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The next strategy is to search for creative solutions that will satisfy as many of the interests of both parties as possible. Creativity and imagination should be included to attain a solution that is truly synergistic. This is the step that we use to “expand the pie,” as in the example of presenting ROI data to justify the initial cost of a new piece of equipment. As you search for creative solutions, show your “opponent” how this benefits him or her.

Evaluate Options Objectively And Reasonably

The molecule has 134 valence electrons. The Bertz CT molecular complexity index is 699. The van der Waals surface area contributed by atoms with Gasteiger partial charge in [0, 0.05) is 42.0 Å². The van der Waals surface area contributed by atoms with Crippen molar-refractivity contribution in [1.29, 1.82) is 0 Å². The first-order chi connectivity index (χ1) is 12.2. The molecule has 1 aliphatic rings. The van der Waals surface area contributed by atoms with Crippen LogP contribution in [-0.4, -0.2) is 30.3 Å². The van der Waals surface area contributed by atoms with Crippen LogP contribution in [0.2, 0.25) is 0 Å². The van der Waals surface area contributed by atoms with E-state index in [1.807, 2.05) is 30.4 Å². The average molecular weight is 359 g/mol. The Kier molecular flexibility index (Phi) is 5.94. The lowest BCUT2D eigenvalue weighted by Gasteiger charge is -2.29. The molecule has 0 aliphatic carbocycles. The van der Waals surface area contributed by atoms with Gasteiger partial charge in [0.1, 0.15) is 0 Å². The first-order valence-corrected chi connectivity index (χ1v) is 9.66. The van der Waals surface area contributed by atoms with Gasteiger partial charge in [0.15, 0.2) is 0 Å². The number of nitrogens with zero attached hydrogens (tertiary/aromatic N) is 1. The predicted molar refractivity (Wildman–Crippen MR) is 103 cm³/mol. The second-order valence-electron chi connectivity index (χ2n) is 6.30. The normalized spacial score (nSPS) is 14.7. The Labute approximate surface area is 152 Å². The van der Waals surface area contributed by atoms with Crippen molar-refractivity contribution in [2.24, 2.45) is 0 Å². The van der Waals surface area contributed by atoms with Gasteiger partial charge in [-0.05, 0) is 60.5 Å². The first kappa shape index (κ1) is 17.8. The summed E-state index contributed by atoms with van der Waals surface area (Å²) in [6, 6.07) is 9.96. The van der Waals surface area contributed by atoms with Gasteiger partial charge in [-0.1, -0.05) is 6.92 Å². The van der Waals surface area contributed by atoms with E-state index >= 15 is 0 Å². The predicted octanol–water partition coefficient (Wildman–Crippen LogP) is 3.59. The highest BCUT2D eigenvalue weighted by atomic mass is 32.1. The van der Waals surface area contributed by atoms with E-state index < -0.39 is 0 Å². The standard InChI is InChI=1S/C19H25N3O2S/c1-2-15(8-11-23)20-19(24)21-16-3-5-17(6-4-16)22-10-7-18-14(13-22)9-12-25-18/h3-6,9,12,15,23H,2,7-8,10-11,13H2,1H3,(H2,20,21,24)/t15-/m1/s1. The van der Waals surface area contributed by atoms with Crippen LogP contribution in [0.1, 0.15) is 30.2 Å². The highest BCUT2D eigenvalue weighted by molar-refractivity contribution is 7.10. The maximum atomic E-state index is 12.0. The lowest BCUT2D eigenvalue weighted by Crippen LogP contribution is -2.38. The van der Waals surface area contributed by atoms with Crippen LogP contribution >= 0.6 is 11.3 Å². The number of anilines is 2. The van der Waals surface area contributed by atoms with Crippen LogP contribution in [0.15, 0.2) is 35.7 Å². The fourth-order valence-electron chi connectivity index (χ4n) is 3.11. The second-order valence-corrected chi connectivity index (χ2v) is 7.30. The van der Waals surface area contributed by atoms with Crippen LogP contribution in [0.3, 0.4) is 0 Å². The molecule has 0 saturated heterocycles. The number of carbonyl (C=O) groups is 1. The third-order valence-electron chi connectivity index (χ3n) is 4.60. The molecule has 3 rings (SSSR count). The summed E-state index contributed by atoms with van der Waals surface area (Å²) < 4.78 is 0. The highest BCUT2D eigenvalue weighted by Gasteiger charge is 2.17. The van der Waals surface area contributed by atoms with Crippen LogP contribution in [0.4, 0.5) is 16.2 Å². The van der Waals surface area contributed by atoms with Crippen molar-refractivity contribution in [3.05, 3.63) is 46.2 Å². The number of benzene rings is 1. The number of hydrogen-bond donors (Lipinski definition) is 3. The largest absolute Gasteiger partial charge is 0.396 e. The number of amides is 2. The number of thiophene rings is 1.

The final step in the PAUSE strategy is to evaluate possible solutions objectively and reasonably to reach the best agreement. In our work, we frequently talk about using an evidence-based approach to reaching objective decisions. This also is the area in which we rely on content experts in a particular therapeutic arena.

Once an agreement has been reached, it is important to document what has been decided, the potential time line, and the action steps each party has agreed to complete, and set a time for review of progress toward the goals. Negotiation does not need to be a painful tug-of-war. When approached properly, most people will respond favorably and solutions will satisfy all parties involved.